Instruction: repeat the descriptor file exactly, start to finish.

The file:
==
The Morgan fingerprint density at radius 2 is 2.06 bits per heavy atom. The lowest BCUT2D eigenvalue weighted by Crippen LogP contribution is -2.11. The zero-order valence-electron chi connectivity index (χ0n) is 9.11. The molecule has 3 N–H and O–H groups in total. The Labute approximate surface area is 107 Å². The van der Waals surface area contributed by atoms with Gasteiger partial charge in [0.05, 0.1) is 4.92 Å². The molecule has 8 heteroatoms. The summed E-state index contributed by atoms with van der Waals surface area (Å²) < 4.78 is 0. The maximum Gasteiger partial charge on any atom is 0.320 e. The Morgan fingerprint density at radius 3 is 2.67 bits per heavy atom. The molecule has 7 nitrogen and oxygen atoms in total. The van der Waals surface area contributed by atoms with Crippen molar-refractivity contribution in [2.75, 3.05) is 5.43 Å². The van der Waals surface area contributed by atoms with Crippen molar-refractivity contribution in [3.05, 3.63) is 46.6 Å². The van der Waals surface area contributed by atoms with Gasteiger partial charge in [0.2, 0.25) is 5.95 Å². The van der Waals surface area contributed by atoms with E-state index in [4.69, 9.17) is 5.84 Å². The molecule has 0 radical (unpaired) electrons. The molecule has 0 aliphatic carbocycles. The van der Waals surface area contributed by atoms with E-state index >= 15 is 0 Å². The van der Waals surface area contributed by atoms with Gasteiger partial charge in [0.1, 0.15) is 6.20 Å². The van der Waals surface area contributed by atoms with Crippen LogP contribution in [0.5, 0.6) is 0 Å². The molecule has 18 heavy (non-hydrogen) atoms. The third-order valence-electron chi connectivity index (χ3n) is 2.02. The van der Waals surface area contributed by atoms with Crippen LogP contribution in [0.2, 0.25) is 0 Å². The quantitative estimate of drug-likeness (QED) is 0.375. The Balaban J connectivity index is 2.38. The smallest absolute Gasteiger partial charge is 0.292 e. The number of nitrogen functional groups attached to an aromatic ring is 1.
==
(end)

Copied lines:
The Morgan fingerprint density at radius 2 is 2.06 bits per heavy atom. The lowest BCUT2D eigenvalue weighted by Crippen LogP contribution is -2.11. The zero-order valence-electron chi connectivity index (χ0n) is 9.11. The molecule has 3 N–H and O–H groups in total. The Labute approximate surface area is 107 Å². The van der Waals surface area contributed by atoms with Gasteiger partial charge in [0.05, 0.1) is 4.92 Å². The molecule has 8 heteroatoms. The summed E-state index contributed by atoms with van der Waals surface area (Å²) < 4.78 is 0. The maximum Gasteiger partial charge on any atom is 0.320 e. The Morgan fingerprint density at radius 3 is 2.67 bits per heavy atom. The molecule has 7 nitrogen and oxygen atoms in total. The van der Waals surface area contributed by atoms with Crippen molar-refractivity contribution in [2.75, 3.05) is 5.43 Å². The van der Waals surface area contributed by atoms with Crippen molar-refractivity contribution in [3.05, 3.63) is 46.6 Å². The van der Waals surface area contributed by atoms with Gasteiger partial charge in [0.2, 0.25) is 5.95 Å². The van der Waals surface area contributed by atoms with E-state index in [4.69, 9.17) is 5.84 Å². The molecule has 0 radical (unpaired) electrons. The molecule has 0 aliphatic carbocycles. The van der Waals surface area contributed by atoms with E-state index >= 15 is 0 Å². The van der Waals surface area contributed by atoms with Gasteiger partial charge in [0.1, 0.15) is 6.20 Å². The van der Waals surface area contributed by atoms with Crippen LogP contribution in [0.5, 0.6) is 0 Å². The molecule has 18 heavy (non-hydrogen) atoms. The third-order valence-electron chi connectivity index (χ3n) is 2.02. The van der Waals surface area contributed by atoms with Crippen LogP contribution in [0.2, 0.25) is 0 Å². The quantitative estimate of drug-likeness (QED) is 0.375. The Balaban J connectivity index is 2.38. The smallest absolute Gasteiger partial charge is 0.292 e. The number of nitrogen functional groups attached to an aromatic ring is 1.